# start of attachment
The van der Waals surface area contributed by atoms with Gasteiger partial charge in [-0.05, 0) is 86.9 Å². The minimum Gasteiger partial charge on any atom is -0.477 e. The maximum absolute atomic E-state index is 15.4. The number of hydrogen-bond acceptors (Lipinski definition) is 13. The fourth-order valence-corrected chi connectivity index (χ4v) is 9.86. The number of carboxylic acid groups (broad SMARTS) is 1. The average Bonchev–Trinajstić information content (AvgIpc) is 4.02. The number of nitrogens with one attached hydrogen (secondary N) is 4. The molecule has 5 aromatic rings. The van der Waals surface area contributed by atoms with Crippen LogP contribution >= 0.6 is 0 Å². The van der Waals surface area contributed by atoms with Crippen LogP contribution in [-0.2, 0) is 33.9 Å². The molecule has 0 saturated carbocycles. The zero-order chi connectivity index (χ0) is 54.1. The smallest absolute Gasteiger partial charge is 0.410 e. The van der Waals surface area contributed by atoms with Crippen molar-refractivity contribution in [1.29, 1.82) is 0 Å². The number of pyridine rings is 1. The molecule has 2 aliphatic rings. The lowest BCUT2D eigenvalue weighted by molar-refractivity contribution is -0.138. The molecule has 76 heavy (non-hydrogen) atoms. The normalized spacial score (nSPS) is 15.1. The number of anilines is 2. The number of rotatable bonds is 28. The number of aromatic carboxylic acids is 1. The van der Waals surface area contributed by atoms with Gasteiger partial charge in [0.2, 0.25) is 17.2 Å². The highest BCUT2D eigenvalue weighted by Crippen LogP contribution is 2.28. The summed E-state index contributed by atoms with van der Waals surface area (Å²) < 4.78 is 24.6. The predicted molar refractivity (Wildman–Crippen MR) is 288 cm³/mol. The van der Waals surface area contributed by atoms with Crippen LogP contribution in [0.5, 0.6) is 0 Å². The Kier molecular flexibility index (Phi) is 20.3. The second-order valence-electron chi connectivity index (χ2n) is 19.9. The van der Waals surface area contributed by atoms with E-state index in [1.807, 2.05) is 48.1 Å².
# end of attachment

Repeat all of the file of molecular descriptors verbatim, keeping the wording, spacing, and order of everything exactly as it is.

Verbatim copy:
The van der Waals surface area contributed by atoms with Gasteiger partial charge in [-0.05, 0) is 86.9 Å². The minimum Gasteiger partial charge on any atom is -0.477 e. The maximum absolute atomic E-state index is 15.4. The number of hydrogen-bond acceptors (Lipinski definition) is 13. The fourth-order valence-corrected chi connectivity index (χ4v) is 9.86. The number of carboxylic acid groups (broad SMARTS) is 1. The average Bonchev–Trinajstić information content (AvgIpc) is 4.02. The number of nitrogens with one attached hydrogen (secondary N) is 4. The molecule has 5 aromatic rings. The van der Waals surface area contributed by atoms with Crippen LogP contribution >= 0.6 is 0 Å². The van der Waals surface area contributed by atoms with Crippen LogP contribution in [-0.2, 0) is 33.9 Å². The molecule has 0 saturated carbocycles. The zero-order chi connectivity index (χ0) is 54.1. The smallest absolute Gasteiger partial charge is 0.410 e. The van der Waals surface area contributed by atoms with Crippen molar-refractivity contribution in [1.29, 1.82) is 0 Å². The number of pyridine rings is 1. The molecule has 2 aliphatic rings. The lowest BCUT2D eigenvalue weighted by molar-refractivity contribution is -0.138. The molecule has 76 heavy (non-hydrogen) atoms. The normalized spacial score (nSPS) is 15.1. The number of anilines is 2. The number of rotatable bonds is 28. The number of aromatic carboxylic acids is 1. The van der Waals surface area contributed by atoms with Gasteiger partial charge in [0.2, 0.25) is 17.2 Å². The highest BCUT2D eigenvalue weighted by Crippen LogP contribution is 2.28. The summed E-state index contributed by atoms with van der Waals surface area (Å²) < 4.78 is 24.6. The predicted molar refractivity (Wildman–Crippen MR) is 288 cm³/mol. The van der Waals surface area contributed by atoms with Crippen LogP contribution in [0.5, 0.6) is 0 Å². The Kier molecular flexibility index (Phi) is 20.3. The second-order valence-electron chi connectivity index (χ2n) is 19.9. The van der Waals surface area contributed by atoms with E-state index in [1.807, 2.05) is 48.1 Å².